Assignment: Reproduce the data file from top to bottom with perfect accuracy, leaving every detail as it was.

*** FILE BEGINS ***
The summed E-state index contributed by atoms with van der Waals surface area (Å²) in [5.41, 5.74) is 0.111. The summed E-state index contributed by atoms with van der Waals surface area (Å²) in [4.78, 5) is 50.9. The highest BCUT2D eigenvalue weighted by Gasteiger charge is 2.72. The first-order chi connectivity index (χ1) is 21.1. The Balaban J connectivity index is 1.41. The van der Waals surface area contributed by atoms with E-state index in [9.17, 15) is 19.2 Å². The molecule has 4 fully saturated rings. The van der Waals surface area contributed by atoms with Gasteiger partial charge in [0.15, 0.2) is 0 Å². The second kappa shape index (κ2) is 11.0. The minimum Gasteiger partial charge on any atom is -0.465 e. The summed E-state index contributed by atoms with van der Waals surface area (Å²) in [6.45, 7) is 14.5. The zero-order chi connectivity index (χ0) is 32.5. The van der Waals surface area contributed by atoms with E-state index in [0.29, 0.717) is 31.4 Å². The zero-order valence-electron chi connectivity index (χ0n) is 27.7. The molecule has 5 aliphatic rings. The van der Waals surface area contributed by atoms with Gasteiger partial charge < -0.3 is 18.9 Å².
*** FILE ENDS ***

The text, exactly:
The summed E-state index contributed by atoms with van der Waals surface area (Å²) in [5.41, 5.74) is 0.111. The summed E-state index contributed by atoms with van der Waals surface area (Å²) in [4.78, 5) is 50.9. The highest BCUT2D eigenvalue weighted by Gasteiger charge is 2.72. The first-order chi connectivity index (χ1) is 21.1. The Balaban J connectivity index is 1.41. The van der Waals surface area contributed by atoms with E-state index in [9.17, 15) is 19.2 Å². The molecule has 4 fully saturated rings. The van der Waals surface area contributed by atoms with Gasteiger partial charge in [0.15, 0.2) is 0 Å². The second kappa shape index (κ2) is 11.0. The minimum Gasteiger partial charge on any atom is -0.465 e. The summed E-state index contributed by atoms with van der Waals surface area (Å²) in [6.45, 7) is 14.5. The zero-order chi connectivity index (χ0) is 32.5. The van der Waals surface area contributed by atoms with E-state index in [0.29, 0.717) is 31.4 Å². The zero-order valence-electron chi connectivity index (χ0n) is 27.7. The molecule has 5 aliphatic rings. The van der Waals surface area contributed by atoms with Gasteiger partial charge < -0.3 is 18.9 Å².